Ukrainian airline introduces more comfortable uniform
SkyUp Airlines, Ukraine’s low-cost carrier, is moving away from the previous industry standard of high heels, pencil skirts, and tight blouses, toward trainers, loose jackets, and trousers, in a bid to make its female aircrew more comfortable.
As reported by the BBC, having surveyed its crew members, SkyUp Airlines, one of the biggest airlines in Ukraine, discovered its female employees were fed up with their traditional uniforms and suffering from varicose and spider veins, and various foot-related ailments, as a result of having to wear high heels for hours at a time.
SkyUp’s decision follows similar moves by several other airlines: Virgin Atlantic flight attendants no longer have to wear make-up; Japan Airlines scrapped the obligation to wear high heels and also allows its employees to wear trousers instead of pencil skirts; and Norwegian Air allows flat shoes and has dropped its requirement for women to carry mandatory cosmetics.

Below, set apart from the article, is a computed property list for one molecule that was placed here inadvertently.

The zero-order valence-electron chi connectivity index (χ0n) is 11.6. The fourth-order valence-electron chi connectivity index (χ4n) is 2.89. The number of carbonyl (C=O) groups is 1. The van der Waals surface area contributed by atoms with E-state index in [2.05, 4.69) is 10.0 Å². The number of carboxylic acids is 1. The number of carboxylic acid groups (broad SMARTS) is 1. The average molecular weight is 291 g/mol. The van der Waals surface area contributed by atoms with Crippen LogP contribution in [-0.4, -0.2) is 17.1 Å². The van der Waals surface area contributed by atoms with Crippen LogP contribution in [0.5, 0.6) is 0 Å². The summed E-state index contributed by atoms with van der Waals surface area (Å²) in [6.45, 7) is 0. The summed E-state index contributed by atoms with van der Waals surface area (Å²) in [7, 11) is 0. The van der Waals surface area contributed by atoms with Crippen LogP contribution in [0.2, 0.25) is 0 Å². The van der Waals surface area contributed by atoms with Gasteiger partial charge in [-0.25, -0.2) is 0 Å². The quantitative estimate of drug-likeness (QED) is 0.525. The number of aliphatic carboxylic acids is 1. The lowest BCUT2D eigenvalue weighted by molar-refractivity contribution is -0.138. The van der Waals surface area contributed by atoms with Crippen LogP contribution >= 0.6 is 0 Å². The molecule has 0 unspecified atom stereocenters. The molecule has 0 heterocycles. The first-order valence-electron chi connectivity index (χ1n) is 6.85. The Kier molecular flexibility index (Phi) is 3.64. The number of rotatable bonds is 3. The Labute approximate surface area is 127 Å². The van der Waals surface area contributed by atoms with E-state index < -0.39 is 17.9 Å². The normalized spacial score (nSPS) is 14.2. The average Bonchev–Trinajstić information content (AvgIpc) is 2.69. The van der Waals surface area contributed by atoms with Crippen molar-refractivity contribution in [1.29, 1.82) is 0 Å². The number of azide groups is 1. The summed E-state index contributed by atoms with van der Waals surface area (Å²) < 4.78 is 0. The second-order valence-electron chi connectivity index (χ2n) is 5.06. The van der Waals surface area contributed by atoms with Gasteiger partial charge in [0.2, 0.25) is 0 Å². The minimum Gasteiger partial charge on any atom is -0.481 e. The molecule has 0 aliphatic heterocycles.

“A flight attendant’s work is not that romantic. It’s hard,” says SkyUp’s head of marketing, Marianna Grygorash: “We realised that our female flight attendants didn’t want to be seen as ‘sexualised and playful’.”
Airlines have traditionally taken advantage of women’s looks to aid their business. As Eva Sierminska, in her IZA World of Labor article notes, “A ‘beauty premium’ is particularly apparent in jobs where there is a productivity gain associated with good looks, though this is different for women and men, and varies across countries. People also sort into occupations according to the relative returns to their physical characteristics; good-looking people take jobs where physical appearance is deemed important.”
Gender expert Olena Strelnyk told the BBC that “The typical image of a stewardess is probably more sexualised and associated with the femininity than any other.” She feels this has been the case particularly in Ukraine where the stereotype for women is that they are more focussed on their appearance than their Western counterparts. However, Strelnyk believes the country has changed dramatically in recent years and it has begun shedding many of its sexist traditions.